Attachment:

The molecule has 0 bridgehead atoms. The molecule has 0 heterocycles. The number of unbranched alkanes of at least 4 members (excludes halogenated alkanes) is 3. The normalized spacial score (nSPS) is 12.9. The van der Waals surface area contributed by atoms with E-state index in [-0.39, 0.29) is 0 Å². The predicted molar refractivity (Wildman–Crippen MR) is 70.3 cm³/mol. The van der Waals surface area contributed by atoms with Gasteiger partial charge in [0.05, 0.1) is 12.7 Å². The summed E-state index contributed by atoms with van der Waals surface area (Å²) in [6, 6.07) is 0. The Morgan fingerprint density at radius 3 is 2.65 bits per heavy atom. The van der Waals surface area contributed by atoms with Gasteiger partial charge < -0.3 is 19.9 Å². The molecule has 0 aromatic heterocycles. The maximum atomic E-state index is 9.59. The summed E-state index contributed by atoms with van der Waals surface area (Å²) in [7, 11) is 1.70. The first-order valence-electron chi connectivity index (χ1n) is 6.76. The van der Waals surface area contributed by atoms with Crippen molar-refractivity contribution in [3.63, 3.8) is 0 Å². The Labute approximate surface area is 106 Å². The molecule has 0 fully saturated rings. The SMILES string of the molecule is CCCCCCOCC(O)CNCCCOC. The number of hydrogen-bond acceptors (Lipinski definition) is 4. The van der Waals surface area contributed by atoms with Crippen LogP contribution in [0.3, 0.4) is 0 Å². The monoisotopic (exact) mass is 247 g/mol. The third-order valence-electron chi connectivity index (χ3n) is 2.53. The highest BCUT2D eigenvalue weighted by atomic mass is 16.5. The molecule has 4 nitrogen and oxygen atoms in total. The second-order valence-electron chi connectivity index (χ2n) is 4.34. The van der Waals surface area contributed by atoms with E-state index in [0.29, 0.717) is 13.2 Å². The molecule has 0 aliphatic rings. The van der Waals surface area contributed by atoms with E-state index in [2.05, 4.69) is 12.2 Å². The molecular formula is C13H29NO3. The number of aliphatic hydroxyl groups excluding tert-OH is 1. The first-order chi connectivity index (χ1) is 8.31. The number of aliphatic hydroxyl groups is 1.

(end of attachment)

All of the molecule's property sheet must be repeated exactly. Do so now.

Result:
The molecule has 0 bridgehead atoms. The molecule has 0 heterocycles. The number of unbranched alkanes of at least 4 members (excludes halogenated alkanes) is 3. The normalized spacial score (nSPS) is 12.9. The van der Waals surface area contributed by atoms with E-state index in [-0.39, 0.29) is 0 Å². The predicted molar refractivity (Wildman–Crippen MR) is 70.3 cm³/mol. The van der Waals surface area contributed by atoms with Gasteiger partial charge in [0.05, 0.1) is 12.7 Å². The summed E-state index contributed by atoms with van der Waals surface area (Å²) in [6, 6.07) is 0. The Morgan fingerprint density at radius 3 is 2.65 bits per heavy atom. The van der Waals surface area contributed by atoms with Gasteiger partial charge < -0.3 is 19.9 Å². The molecule has 0 aromatic heterocycles. The maximum atomic E-state index is 9.59. The summed E-state index contributed by atoms with van der Waals surface area (Å²) in [7, 11) is 1.70. The first-order valence-electron chi connectivity index (χ1n) is 6.76. The van der Waals surface area contributed by atoms with Crippen molar-refractivity contribution in [3.63, 3.8) is 0 Å². The Labute approximate surface area is 106 Å². The molecule has 0 fully saturated rings. The SMILES string of the molecule is CCCCCCOCC(O)CNCCCOC. The number of hydrogen-bond acceptors (Lipinski definition) is 4. The van der Waals surface area contributed by atoms with Crippen LogP contribution in [0.3, 0.4) is 0 Å². The monoisotopic (exact) mass is 247 g/mol. The third-order valence-electron chi connectivity index (χ3n) is 2.53. The highest BCUT2D eigenvalue weighted by atomic mass is 16.5. The molecule has 4 nitrogen and oxygen atoms in total. The second-order valence-electron chi connectivity index (χ2n) is 4.34. The van der Waals surface area contributed by atoms with E-state index in [0.29, 0.717) is 13.2 Å². The molecule has 0 aliphatic rings. The van der Waals surface area contributed by atoms with E-state index in [2.05, 4.69) is 12.2 Å². The molecular formula is C13H29NO3. The number of aliphatic hydroxyl groups excluding tert-OH is 1. The first-order chi connectivity index (χ1) is 8.31. The number of aliphatic hydroxyl groups is 1.